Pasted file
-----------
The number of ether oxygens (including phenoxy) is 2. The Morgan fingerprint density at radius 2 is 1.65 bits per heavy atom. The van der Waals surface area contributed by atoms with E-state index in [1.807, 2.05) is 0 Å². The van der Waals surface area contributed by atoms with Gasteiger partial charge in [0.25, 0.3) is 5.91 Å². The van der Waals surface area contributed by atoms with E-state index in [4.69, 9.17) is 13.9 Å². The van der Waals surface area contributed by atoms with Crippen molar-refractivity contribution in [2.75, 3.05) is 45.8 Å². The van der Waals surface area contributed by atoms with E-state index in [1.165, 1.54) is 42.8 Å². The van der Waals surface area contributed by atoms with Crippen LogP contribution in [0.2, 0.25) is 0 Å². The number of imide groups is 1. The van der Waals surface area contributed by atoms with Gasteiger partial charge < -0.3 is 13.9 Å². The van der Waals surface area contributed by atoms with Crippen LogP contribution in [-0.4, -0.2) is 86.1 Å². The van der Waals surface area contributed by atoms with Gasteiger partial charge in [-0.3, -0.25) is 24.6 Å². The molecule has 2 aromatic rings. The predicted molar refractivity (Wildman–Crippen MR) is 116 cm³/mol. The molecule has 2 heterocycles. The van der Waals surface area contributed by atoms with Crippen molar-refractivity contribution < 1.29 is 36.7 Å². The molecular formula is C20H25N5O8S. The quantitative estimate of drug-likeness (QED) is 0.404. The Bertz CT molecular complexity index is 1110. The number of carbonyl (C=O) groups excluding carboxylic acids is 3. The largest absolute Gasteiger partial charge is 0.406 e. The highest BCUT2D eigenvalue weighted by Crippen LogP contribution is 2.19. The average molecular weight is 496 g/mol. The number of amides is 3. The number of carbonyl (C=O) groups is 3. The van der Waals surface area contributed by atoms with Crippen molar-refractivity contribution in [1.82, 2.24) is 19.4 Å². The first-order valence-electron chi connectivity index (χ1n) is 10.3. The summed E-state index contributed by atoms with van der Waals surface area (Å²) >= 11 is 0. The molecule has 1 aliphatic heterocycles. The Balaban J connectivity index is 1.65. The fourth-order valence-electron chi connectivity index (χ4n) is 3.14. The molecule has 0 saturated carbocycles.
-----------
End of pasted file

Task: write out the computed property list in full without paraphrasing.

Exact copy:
The number of ether oxygens (including phenoxy) is 2. The Morgan fingerprint density at radius 2 is 1.65 bits per heavy atom. The van der Waals surface area contributed by atoms with E-state index in [1.807, 2.05) is 0 Å². The van der Waals surface area contributed by atoms with Gasteiger partial charge in [0.25, 0.3) is 5.91 Å². The van der Waals surface area contributed by atoms with E-state index in [4.69, 9.17) is 13.9 Å². The van der Waals surface area contributed by atoms with Crippen molar-refractivity contribution in [2.75, 3.05) is 45.8 Å². The van der Waals surface area contributed by atoms with E-state index in [1.165, 1.54) is 42.8 Å². The van der Waals surface area contributed by atoms with Crippen LogP contribution in [0.2, 0.25) is 0 Å². The number of imide groups is 1. The van der Waals surface area contributed by atoms with Gasteiger partial charge < -0.3 is 13.9 Å². The van der Waals surface area contributed by atoms with Crippen LogP contribution in [-0.4, -0.2) is 86.1 Å². The van der Waals surface area contributed by atoms with Gasteiger partial charge in [-0.3, -0.25) is 24.6 Å². The molecule has 2 aromatic rings. The predicted molar refractivity (Wildman–Crippen MR) is 116 cm³/mol. The molecule has 2 heterocycles. The van der Waals surface area contributed by atoms with Crippen molar-refractivity contribution < 1.29 is 36.7 Å². The molecular formula is C20H25N5O8S. The quantitative estimate of drug-likeness (QED) is 0.404. The Bertz CT molecular complexity index is 1110. The number of carbonyl (C=O) groups excluding carboxylic acids is 3. The largest absolute Gasteiger partial charge is 0.406 e. The highest BCUT2D eigenvalue weighted by Crippen LogP contribution is 2.19. The average molecular weight is 496 g/mol. The number of amides is 3. The number of carbonyl (C=O) groups is 3. The van der Waals surface area contributed by atoms with Crippen molar-refractivity contribution in [1.82, 2.24) is 19.4 Å². The first-order valence-electron chi connectivity index (χ1n) is 10.3. The summed E-state index contributed by atoms with van der Waals surface area (Å²) >= 11 is 0. The molecule has 1 aliphatic heterocycles. The Balaban J connectivity index is 1.65. The fourth-order valence-electron chi connectivity index (χ4n) is 3.14. The molecule has 0 saturated carbocycles.